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Just like any other art, flower arranging is a little easier to master (or at least get more comfortable with) if you first consider your goals: Do you want an arrangement that's perky and stout, whimsically drapey, or tall and voluminous? The shape and characteristics of the flowers you use, combined with the shape of the vase you choose, is what will turn out different results.
Admittedly, it's not a science—playing with what you have handy, rather than strategizing too much, is how you'll learn to get the results you want. But just in case: Here are three classic vase shapes and which flowers to use with them, to help you achieve all three of the above looks.
Orderly and Prim
Good for a desktop, mantel, or anywhere you need a bit of (tidy) good cheer.
For a manageably-sized and orderly arrangement, start first with a medium-sized vessel that's not too tapered at the top. You'll be clustering in flower stems so they prop themselves upright, and a fist-sized opening is roomy enough to add a handful of stems, but not so roomy that you will have any trouble filling it.
Porcelain Ball Jar Mug with Handle
Next, choose just one type of flower (the uniformity will help keep the arrangement tidy) and buy a few bunches of it—preferably something with a smooth, leafless, silky stem. Hyancinth, tulips, daffodils, paperwhites, and other bulbs would all look nice, as would soft, sprightly herbs, nestled together. You'll need enough to pack the opening snugly.
Instead of trimming them all to the exact same height, vary the heights of the stems within about 2 inches. The tallest can go in the middle of the arrangements, the shortest on the outside—which will create a rounded, but slightly less tightly-wound, effect.
Delicate, Yawning, and Modular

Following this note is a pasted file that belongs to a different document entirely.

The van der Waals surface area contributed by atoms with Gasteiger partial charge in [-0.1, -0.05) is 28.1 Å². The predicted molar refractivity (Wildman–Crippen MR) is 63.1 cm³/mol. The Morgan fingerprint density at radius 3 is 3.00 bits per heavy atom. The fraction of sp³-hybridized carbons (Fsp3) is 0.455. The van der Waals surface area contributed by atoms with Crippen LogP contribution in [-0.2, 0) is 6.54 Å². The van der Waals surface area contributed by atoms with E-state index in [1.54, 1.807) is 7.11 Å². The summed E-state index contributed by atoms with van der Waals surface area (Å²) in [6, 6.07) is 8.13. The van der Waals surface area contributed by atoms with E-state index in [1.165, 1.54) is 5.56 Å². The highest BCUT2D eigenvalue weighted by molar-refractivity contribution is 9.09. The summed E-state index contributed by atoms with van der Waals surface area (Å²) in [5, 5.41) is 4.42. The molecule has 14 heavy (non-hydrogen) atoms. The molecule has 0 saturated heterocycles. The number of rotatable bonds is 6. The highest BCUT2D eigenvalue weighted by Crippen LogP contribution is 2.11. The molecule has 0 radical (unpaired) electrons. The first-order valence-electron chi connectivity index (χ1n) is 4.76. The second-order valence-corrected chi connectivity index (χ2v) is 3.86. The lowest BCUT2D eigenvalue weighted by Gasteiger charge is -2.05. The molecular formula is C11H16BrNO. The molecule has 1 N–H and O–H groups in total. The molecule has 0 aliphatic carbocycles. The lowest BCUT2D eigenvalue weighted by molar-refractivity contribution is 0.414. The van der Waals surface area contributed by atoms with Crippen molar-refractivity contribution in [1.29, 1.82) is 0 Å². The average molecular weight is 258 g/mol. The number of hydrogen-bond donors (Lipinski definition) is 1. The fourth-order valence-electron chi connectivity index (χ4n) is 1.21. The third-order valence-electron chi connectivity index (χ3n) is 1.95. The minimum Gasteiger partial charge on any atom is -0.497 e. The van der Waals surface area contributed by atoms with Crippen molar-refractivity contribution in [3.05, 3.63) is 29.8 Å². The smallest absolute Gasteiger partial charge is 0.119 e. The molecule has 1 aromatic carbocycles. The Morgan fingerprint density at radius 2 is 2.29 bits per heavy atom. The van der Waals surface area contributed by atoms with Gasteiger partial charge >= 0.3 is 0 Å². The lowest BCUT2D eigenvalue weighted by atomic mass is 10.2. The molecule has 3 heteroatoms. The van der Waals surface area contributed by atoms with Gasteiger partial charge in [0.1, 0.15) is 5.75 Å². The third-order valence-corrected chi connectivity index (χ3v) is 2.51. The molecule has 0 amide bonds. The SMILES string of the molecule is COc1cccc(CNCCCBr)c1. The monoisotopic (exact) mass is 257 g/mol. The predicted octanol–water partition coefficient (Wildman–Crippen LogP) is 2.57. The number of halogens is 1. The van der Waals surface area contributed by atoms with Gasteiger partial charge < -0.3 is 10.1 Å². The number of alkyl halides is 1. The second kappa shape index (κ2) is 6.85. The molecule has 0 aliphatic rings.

Good for casual dinner party, since you can scatter them across the table as desired, or for depositing on empty surfaces all around your house.
Bud vases, or any vessels that have pinky-sized openings at the top, will fit just one flower. Recycled glass bottles, like the ones above, will pinch-hit if you don't have any that are specifically designed this way, and it's just as good an idea to mix some in with classic bud vases (for texture! nuance!) if you're using them in a tabletop arrangement.
We talk a lot about "sculptural" flowers here in our studio, which basically means any flower that holds itself upright and shows off an interesting stem shape while doing it—so less roses, which are starkly straight, and more like a single palm leaf, a sweet berry branch, an alium flower, a leggy ranunculous, a sprig of eucaluptus, etc.
Pull away any excessive leaves from the stems you choose, and drop them in the bud vases. Trim some short and some tall, so there are wide variety of heights. (And mix flowers to your heart's content! This is a good time for a loose variety.)
Commanding and Chatty
Good for making an impact, at the entryway when you're throwing a bash or propped up in the quiet space of a living room.
Any large, roomy pitcher (or family-sized pickle jar, or big stone crock) will hold enough flowers to make an impact. And it need not be tapered at the top at all—in fact the lip on a pitcher is often the perfect way to let some stems spill out to the side so it's not so uniform. Just be sure it's not deeper than the opening is wide, which will make it more difficult to arrange stems that stand up enough.
Still Life Pitcher
Taller, spraying flowers, like queen anne's lace, thistle, clematis, fluffy fern clippings, ornamental grasses, flowering branches like forsythia, or clippings of honeysuckle will all billow out, but you can pick up any that fit the "wild" bill.
You'll still want to add the flowers a few at a time, in varying heights, but this time the goal is to be sure the whole arrangement is asymmetrical—some of the flowers should lean out to one side (or the other, but not both!). This will keep it from feeling like a bad haircut, and more like a sculpture.
What are your go-to flower arranging vases? Here in the office, we fancy Ball jars just as much as pitchers.
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